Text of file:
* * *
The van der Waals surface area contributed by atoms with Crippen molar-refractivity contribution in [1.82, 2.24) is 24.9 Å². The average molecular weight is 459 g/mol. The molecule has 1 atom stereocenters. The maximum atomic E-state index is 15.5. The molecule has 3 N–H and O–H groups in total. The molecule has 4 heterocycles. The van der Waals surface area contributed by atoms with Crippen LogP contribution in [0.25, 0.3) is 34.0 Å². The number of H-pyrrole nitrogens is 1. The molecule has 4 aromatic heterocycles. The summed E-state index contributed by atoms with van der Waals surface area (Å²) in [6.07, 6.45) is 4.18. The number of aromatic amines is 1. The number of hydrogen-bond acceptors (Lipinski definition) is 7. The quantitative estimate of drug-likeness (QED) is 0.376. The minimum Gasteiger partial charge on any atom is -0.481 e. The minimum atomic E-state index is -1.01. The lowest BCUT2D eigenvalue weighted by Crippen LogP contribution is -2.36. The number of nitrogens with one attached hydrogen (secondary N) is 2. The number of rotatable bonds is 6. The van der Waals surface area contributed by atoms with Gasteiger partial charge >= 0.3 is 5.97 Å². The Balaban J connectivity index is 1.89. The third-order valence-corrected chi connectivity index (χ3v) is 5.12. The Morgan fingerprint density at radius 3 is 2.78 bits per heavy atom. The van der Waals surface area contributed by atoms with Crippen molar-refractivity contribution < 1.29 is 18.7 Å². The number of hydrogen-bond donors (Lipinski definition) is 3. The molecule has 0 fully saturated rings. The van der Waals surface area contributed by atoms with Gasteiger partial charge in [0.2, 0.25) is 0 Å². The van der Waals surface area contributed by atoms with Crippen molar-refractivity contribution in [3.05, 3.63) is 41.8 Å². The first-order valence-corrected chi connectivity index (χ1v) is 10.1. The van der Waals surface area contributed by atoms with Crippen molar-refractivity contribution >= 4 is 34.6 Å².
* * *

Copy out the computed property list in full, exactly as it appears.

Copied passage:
The van der Waals surface area contributed by atoms with Crippen molar-refractivity contribution in [1.82, 2.24) is 24.9 Å². The average molecular weight is 459 g/mol. The molecule has 1 atom stereocenters. The maximum atomic E-state index is 15.5. The molecule has 3 N–H and O–H groups in total. The molecule has 4 heterocycles. The van der Waals surface area contributed by atoms with Crippen LogP contribution in [0.25, 0.3) is 34.0 Å². The number of H-pyrrole nitrogens is 1. The molecule has 4 aromatic heterocycles. The summed E-state index contributed by atoms with van der Waals surface area (Å²) in [6.07, 6.45) is 4.18. The number of aromatic amines is 1. The number of hydrogen-bond acceptors (Lipinski definition) is 7. The quantitative estimate of drug-likeness (QED) is 0.376. The minimum Gasteiger partial charge on any atom is -0.481 e. The minimum atomic E-state index is -1.01. The lowest BCUT2D eigenvalue weighted by Crippen LogP contribution is -2.36. The number of nitrogens with one attached hydrogen (secondary N) is 2. The number of rotatable bonds is 6. The van der Waals surface area contributed by atoms with Gasteiger partial charge >= 0.3 is 5.97 Å². The Balaban J connectivity index is 1.89. The third-order valence-corrected chi connectivity index (χ3v) is 5.12. The Morgan fingerprint density at radius 3 is 2.78 bits per heavy atom. The van der Waals surface area contributed by atoms with Crippen molar-refractivity contribution < 1.29 is 18.7 Å². The number of hydrogen-bond donors (Lipinski definition) is 3. The molecule has 0 fully saturated rings. The van der Waals surface area contributed by atoms with Gasteiger partial charge in [0.2, 0.25) is 0 Å². The van der Waals surface area contributed by atoms with Crippen molar-refractivity contribution in [3.05, 3.63) is 41.8 Å². The first-order valence-corrected chi connectivity index (χ1v) is 10.1. The van der Waals surface area contributed by atoms with Crippen molar-refractivity contribution >= 4 is 34.6 Å².